2 Secret Service agents in South Korea before Biden trip sent home after 'off-duty incident'

Secret Service agents were involved in an "off-duty incident" that involved potential policy violations, spokesman Anthony Guglielmi told USA TODAY.

  • President Joe Biden is on a five-day trip to Asia that began in South Korea on Friday.
  • Before such trips, agents typically travel to the destinations to work on logistics and planning.
  • The two were placed on administrative leave.

Two U.S. Secret Service agents have been sent home from South Korea and placed on administrative leave after an incident involving potential policy violations ahead of President Joe Biden’s visit Friday.

“The Secret Service is aware of an off-duty incident involving two employees which may constitute potential policy violations,” agency spokesman Anthony Guglielmi told USA TODAY in a statement.

“The individuals will be immediately returned back to their post of duty and placed on administrative leave,” he said, adding that the president’s trip was not impacted.

Biden is on a five-day trip to Asia that began in South Korea Friday.

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The agents were drinking while off duty and one got into an altercation with a cab driver, according to ABC News and Fox News, which cited anonymous sources briefed on what happened.  

Secret Service policy prohibits drinking within 10 hours of reporting for duty.

Ahead of such presidential trips, contingents of agents travel to the destinations and work on logistics and other advance planning.

Air Force One carrying President Joe Biden touches down at Osan Air Base on Friday in Pyeongtaek, South Korea. Biden arrived in South Korea for his first summit with his South Korean counterpart Yoon Suk-yeol on a range of issues, including North Korea's nuclear program and supply chain risks.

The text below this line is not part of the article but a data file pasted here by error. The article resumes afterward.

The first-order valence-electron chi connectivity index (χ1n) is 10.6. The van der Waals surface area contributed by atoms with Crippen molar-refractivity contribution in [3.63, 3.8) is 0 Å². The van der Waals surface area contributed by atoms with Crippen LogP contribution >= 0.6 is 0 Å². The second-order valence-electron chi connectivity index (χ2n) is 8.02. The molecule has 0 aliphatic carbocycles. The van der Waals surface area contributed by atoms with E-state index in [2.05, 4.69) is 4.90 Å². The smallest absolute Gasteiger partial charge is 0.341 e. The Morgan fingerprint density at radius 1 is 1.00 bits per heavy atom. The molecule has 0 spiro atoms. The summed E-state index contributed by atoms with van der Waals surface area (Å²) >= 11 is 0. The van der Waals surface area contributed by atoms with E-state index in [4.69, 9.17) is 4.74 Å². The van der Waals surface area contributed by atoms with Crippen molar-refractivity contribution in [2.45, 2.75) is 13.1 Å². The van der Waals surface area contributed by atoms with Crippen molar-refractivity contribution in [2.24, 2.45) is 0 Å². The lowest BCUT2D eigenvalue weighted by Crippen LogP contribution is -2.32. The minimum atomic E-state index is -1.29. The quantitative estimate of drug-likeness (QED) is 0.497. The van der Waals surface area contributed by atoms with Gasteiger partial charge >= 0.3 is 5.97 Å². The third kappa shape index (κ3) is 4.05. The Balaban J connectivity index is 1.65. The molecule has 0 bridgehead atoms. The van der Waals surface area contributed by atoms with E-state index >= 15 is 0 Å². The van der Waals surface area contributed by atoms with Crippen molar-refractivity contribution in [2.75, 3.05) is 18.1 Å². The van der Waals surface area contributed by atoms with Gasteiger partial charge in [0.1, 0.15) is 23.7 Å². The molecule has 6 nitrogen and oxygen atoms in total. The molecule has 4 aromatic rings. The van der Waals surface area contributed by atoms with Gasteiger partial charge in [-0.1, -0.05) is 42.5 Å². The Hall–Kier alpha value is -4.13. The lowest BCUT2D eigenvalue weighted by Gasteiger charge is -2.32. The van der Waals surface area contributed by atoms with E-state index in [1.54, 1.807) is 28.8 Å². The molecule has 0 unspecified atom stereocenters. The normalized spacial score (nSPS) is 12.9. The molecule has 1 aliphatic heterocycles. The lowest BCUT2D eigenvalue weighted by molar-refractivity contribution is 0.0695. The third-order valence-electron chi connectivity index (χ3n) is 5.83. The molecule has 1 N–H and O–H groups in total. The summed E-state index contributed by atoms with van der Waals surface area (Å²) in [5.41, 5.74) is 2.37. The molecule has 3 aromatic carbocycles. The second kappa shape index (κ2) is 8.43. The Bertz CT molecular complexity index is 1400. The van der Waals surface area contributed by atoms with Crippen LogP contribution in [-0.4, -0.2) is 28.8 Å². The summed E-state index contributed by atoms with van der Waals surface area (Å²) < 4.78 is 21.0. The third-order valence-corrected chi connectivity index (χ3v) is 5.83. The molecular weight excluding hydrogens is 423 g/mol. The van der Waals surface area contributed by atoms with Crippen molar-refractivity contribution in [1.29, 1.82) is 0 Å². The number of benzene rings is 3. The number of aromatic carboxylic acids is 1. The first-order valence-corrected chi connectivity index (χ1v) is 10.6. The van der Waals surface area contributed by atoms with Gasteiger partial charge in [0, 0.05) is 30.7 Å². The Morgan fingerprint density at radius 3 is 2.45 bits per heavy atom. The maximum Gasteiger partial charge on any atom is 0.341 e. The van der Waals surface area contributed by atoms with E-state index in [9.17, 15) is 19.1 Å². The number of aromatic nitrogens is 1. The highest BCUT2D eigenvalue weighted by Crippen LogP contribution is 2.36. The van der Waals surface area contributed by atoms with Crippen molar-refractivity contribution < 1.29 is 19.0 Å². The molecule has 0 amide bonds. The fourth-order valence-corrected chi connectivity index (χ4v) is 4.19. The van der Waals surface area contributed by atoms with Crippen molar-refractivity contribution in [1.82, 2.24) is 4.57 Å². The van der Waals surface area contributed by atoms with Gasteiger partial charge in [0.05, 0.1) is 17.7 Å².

The Secret Service did not say what the agents sent home to the United States had been assigned to do in South Korea when the incident happened.

“We have very strict protocols and policies for all employees and we hold ourselves to the highest professional standards,” Guglielmi said. “Given this is an active administrative personnel matter, we are not in a position to comment further.”

The agency has been under renewed scrutiny in recent months after four Secret Service employees were duped by an imposter accused of posing as a federal agent and offering them free apartments, law enforcement paraphernalia and other gifts.

USA TODAY reported earlier this month that a review by the nonpartisan Government Accountability Office found the Secret Service has failed to meet training and staffing goals recommended more than seven years ago after a series of high-profile security breaches.

One of those involved a man scaling the White House fence and making it far inside the residence before the Secret Service detained him. Others involved drinking.

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In one incident in Cartagena, Colombia, Secret Service agents and staff brought prostitutes back to their hotel after a night of drinking and partying ahead of a visit by President Barack Obama. The incident became public after an agent refused to pay one of the workers and had an argument in the hallway. 

More than a dozen agents and officers were sent home, and the incident prompted the agency to institute the policy barring drinking within 10 hours of duty and in hotels where the president is staying or expected to stay. 

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